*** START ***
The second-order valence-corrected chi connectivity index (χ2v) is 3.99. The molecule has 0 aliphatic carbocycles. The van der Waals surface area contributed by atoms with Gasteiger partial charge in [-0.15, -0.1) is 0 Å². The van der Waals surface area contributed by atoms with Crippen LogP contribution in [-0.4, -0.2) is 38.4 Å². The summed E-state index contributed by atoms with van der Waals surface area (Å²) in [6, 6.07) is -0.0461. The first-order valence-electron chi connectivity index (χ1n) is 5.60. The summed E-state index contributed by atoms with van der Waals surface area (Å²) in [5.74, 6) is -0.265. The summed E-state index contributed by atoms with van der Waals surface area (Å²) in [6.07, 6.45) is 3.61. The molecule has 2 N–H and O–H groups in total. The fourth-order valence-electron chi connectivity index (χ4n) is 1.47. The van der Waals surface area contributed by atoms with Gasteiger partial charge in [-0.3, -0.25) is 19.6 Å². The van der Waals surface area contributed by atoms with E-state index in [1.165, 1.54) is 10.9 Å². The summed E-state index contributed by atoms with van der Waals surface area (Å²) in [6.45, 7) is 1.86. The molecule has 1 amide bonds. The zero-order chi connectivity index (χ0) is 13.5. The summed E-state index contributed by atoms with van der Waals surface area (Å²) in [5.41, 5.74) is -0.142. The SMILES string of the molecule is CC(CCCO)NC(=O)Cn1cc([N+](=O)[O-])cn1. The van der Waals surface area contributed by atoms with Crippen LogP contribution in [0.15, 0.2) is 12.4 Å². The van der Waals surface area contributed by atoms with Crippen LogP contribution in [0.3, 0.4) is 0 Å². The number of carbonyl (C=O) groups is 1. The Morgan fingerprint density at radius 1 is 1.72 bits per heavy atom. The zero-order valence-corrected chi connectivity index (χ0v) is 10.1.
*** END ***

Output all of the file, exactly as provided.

The second-order valence-corrected chi connectivity index (χ2v) is 3.99. The molecule has 0 aliphatic carbocycles. The van der Waals surface area contributed by atoms with Gasteiger partial charge in [-0.15, -0.1) is 0 Å². The van der Waals surface area contributed by atoms with Crippen LogP contribution in [-0.4, -0.2) is 38.4 Å². The summed E-state index contributed by atoms with van der Waals surface area (Å²) in [6, 6.07) is -0.0461. The first-order valence-electron chi connectivity index (χ1n) is 5.60. The summed E-state index contributed by atoms with van der Waals surface area (Å²) in [5.74, 6) is -0.265. The summed E-state index contributed by atoms with van der Waals surface area (Å²) in [6.07, 6.45) is 3.61. The molecule has 2 N–H and O–H groups in total. The fourth-order valence-electron chi connectivity index (χ4n) is 1.47. The van der Waals surface area contributed by atoms with Gasteiger partial charge in [-0.3, -0.25) is 19.6 Å². The van der Waals surface area contributed by atoms with E-state index in [1.165, 1.54) is 10.9 Å². The summed E-state index contributed by atoms with van der Waals surface area (Å²) in [6.45, 7) is 1.86. The molecule has 1 amide bonds. The zero-order chi connectivity index (χ0) is 13.5. The summed E-state index contributed by atoms with van der Waals surface area (Å²) in [5.41, 5.74) is -0.142. The SMILES string of the molecule is CC(CCCO)NC(=O)Cn1cc([N+](=O)[O-])cn1. The van der Waals surface area contributed by atoms with Crippen LogP contribution in [0.15, 0.2) is 12.4 Å². The van der Waals surface area contributed by atoms with Crippen LogP contribution in [0.3, 0.4) is 0 Å². The number of carbonyl (C=O) groups is 1. The Morgan fingerprint density at radius 1 is 1.72 bits per heavy atom. The zero-order valence-corrected chi connectivity index (χ0v) is 10.1.